Pretty much everybody’s gotten on board the MOOC bandwagon. MIT says its edX platform for “Massive Open Online Courses,” as they’re called, heralds a “revolution in education.” Stanford professors Andrew Ng SM ’98 and Daphne Koeller, who cofounded edX competitor Coursera, have similar ambitions for their startup — and 33 universities have joined with them so far. Political commentators are excited, too: “Let the revolution begin,” proclaimed Thomas L. Friedman in The New York Times.
It took MIT less than 86 days to pick a new president. If that sounds like a short amount of time to whittle down, interview, and vet a list of dozens of candidates, consider that the MIT Corporation’s final pick was somebody who the Institute already knew quite well. Somebody, in fact, who was already as close to the presidency as he could possibly get.
MIT’s network fell to a denial-of-service attack Sunday evening, allegedly by the Internet activist group Anonymous, cutting campus users off from Internet access to most websites for nearly three hours. The attack came in the wake of accusations that MIT’s role in the pending litigation against Internet activist Aaron Swartz contributed to his Friday suicide. On Monday afternoon, MIT spokeswoman Kimberly C. Allen confirmed that the outage was due to a denial-of-service attack (DoS).
MIT’s campus as you know it may not exist in 100 years — and if it does, it would likely have a renewed focus on ocean engineering. That’s because, according to a New York Times analysis of major U.S. cities, much of southern Cambridge would be underwater if ocean levels rise five feet, which is “probable” within 100–300 years. If levels rose 20 feet, over half of Cambridge and a third of Boston would be submerged.
The University of Texas system — nine universities, six health centers, 212,000 students and 19,000 faculty — announced yesterday it would join edX, the MIT-pioneered online learning platform and university consortium. The move sextuples the number of institutions involved with edX, from three to eighteen, and bolsters MIT’s efforts to make online technology a staple of university education.
If you like to laugh, you should see Ted. It’s Seth MacFarlane’s (Family Guy) first try at directing for the silver screen, and he delivers on what he does best — telling hilarious vulgar, racist, or sexist jokes. But MacFarlane’s gift is also a curse, because Ted seems to skimp on everything else, making it feel more like a big-budget vehicle to tell the same jokes you can get from an episode of Family Guy.
I had high expectations going into Prometheus. Ridley Scott finally took the director’s chair again to create a pseudo-prequel to Alien — one of my favorite sci-fi films — which he directed in 1979. Scott did such an amazing job with Alien, so how could Prometheus not be good?
MIT will announce its 17th president tomorrow morning after a special meeting of the MIT Corporation, according to a press release from the MIT News Office. The Corporation will elect Susan J. Hockfield’s successor, who has been picked after a 3-month long search process conducted by a joint faculty-Corporation committee.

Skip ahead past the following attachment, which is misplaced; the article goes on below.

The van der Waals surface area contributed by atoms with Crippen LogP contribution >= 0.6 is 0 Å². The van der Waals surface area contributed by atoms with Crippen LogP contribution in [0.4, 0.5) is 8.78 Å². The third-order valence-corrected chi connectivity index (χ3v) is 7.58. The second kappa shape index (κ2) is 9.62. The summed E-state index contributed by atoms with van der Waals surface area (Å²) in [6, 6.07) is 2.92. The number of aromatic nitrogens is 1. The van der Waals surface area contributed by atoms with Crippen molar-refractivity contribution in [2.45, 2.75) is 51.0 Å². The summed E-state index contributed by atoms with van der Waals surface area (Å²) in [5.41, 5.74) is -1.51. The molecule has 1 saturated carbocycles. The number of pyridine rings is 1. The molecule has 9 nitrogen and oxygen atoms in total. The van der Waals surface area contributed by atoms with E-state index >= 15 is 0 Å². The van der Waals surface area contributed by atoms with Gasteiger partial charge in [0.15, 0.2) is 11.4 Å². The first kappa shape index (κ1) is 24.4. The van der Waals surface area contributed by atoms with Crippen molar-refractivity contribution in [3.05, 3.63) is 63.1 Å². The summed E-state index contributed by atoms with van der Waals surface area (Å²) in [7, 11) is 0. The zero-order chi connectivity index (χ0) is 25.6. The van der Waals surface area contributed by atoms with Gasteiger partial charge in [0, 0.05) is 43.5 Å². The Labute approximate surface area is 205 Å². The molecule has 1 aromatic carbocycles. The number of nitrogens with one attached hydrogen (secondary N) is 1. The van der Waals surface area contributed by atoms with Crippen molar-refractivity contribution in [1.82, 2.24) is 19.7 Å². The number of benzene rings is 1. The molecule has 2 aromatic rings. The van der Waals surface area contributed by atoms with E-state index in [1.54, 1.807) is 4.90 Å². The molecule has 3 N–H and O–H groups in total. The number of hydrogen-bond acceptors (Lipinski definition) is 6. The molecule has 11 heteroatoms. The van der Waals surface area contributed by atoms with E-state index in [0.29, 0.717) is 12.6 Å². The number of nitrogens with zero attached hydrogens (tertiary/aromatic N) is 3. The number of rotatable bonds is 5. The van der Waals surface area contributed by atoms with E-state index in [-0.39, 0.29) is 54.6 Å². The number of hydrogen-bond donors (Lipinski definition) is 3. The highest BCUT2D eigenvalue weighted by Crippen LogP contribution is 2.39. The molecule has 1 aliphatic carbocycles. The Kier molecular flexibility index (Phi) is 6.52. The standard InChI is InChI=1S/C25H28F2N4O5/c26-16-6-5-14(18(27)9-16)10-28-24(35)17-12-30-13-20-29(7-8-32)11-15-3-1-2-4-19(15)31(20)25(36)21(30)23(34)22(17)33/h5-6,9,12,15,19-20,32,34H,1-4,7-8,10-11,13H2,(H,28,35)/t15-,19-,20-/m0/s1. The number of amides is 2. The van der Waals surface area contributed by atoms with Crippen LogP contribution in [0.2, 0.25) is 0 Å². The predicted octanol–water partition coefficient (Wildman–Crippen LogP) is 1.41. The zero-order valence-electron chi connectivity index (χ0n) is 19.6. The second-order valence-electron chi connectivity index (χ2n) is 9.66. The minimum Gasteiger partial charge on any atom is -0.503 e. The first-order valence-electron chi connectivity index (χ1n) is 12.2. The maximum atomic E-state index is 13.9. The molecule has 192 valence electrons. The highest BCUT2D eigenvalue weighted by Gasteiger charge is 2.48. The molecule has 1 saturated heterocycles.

This week, faculty again took to the pages of their Newsletter to chime in on key Institute developments, including the selection of the next president, MIT 2030, and MITx. The March/April newsletter’s editorial page also featured faculty thoughts on the presidential search process, in addition to 10 suggestions for specific people who could replace President Susan J. Hockfield.
This month, three tickets will vie to be next year’s Undergraduate Association President and Vice President: Jonté D. Craighead ’13 and Michael P. Walsh ’13, Narendra “Naren” P. Tallapragada ’13 and Andrew C. Yang ’13, and Brendan T. Deveney ’13 and Mary A. Breton ’14. Campaigning officially began yesterday, and the campus will vote on April 11–13.
The Graduate Student Council/Undergraduate Association student advisory group to the Presidential Search Committee have initiated a series of public forums with the intent of getting student input on the search for MIT’s next president. The first of these forums was held on Tuesday evening in Ashdown House’s Hulsizer Room.
Anant Agarwal, director of the MIT Computer Science and Artificial Intelligence Laboratory (CSAIL), announced yesterday that he would step down from his role as director to fully devote himself to the Open Learning Enterprise (working title), which runs theMITx initiative. Since its announcement last December, MITx has caught the eye of MIT faculty, the world of higher education, and 120,000 people who signed up for the pilot course, 6.002x.
The MIT Corporation has set the wheels in motion for replacing President Susan J. Hockfield, who announced her resignation on Feb. 16 and will continue as president until a replacement is sworn in. James A. Champy ’63, who led the search committee that selected Hockfield, will again chair the presidential search committee. Chairman of the MIT Corporation John S. Reed ’61 has hopes that the committee will be formed and begin its work next week.
6.002 (Circuits and Electronics) will be the first course offered via MITx, announced late last year that has seen widespread praise but also faces questions from some faculty members. MIT has billed MITx as a way to enhance the on-campus education for MIT students and simultaneously offer MIT courses, largely free, to the rest of the world.
Undergraduate Association President Allan E. Miramonti ’13 announced his resignation in a campuswide email last Wednesday, citing his need to “refocus” on academics and well-being. Miramonti’s vice president, TyShaun Wynter ’13, assumed the presidency immediately.